Purpose: This study examined characteristics, reasons, knowledge and attitudes toward the register system for ambulatory patients who fail to show up for appointments for treatment and moreover proposed some methods of lowering the possibility of missed appointments. Methods: This study used convenient sampling to select 34,428 ambulatory patients who failed to show up for their scheduled appointments at a medical center n Taiwan. To understand the knowledge and attitudes toward the register system of these patients, 3,959 patients who failed to show up for their scheduled appointments were selected from ten departments with the largest numbers of registered patients. A random selection then was conducted to 60 patients from among these 3,959 patients. A telephone interview with the fires 30 selected patients also was performed to collect data. The final sample contained 300 patients. Results: This study OR found that five factors were significantly related to appointment failure, namely patient age, seniority of the physician, appointment method (phone or internet), appointment time, whether a scheduled physician was replaced, and accumulated number of failed appointments. The most common reasons for missing appointments were forgetting appointment time (34.3%), being too busy to show up (17.3), and being hospitalized (8.7) Notably, 58% of patients who missed appointments did not know that appointments could be cancelled in advance Moreover, 93.3% of patients who missed appointments believed that a reminder about their appointment one day in advance could prevent patients from missing appointments. Conclusions: This study suggests that hospitals should include rules and phone numbers relevant to appointment cancellation on referral sheets to remind patients to show up on time or to educate patients about how to cancel an appointment.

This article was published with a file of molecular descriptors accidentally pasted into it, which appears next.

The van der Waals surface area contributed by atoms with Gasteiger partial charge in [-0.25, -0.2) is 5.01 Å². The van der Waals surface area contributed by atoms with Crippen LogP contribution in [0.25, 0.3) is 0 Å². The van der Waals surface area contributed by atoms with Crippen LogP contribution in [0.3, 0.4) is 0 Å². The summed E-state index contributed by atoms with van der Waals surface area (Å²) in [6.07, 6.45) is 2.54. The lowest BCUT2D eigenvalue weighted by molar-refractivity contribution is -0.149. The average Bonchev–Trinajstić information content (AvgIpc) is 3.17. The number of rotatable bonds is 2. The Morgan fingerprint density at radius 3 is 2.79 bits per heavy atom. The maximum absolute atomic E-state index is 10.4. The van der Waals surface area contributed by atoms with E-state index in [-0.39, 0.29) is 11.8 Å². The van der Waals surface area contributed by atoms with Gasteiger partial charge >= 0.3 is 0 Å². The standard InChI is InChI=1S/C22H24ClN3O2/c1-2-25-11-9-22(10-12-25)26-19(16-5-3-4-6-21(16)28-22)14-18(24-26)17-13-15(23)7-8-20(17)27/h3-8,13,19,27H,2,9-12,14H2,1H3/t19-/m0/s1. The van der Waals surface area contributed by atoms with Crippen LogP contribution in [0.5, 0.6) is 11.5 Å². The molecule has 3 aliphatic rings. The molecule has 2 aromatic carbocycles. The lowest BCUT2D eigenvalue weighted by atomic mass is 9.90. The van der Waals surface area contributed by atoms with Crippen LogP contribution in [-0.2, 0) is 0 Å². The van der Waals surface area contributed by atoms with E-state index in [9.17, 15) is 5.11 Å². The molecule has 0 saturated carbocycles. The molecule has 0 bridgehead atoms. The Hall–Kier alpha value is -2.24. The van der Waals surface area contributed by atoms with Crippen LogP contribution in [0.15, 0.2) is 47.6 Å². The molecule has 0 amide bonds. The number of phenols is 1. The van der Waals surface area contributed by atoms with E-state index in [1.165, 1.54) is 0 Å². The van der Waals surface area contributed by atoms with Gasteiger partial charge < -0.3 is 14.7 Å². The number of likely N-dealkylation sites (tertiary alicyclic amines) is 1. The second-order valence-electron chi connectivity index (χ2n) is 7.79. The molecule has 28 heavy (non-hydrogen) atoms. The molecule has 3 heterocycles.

|Translated title of the contribution
|Exploring Characteristics of Ambulatory Patients Who Fail to Show for Appointments and Related Problems in a Medical Center
|Number of pages
|Published - Oct 2003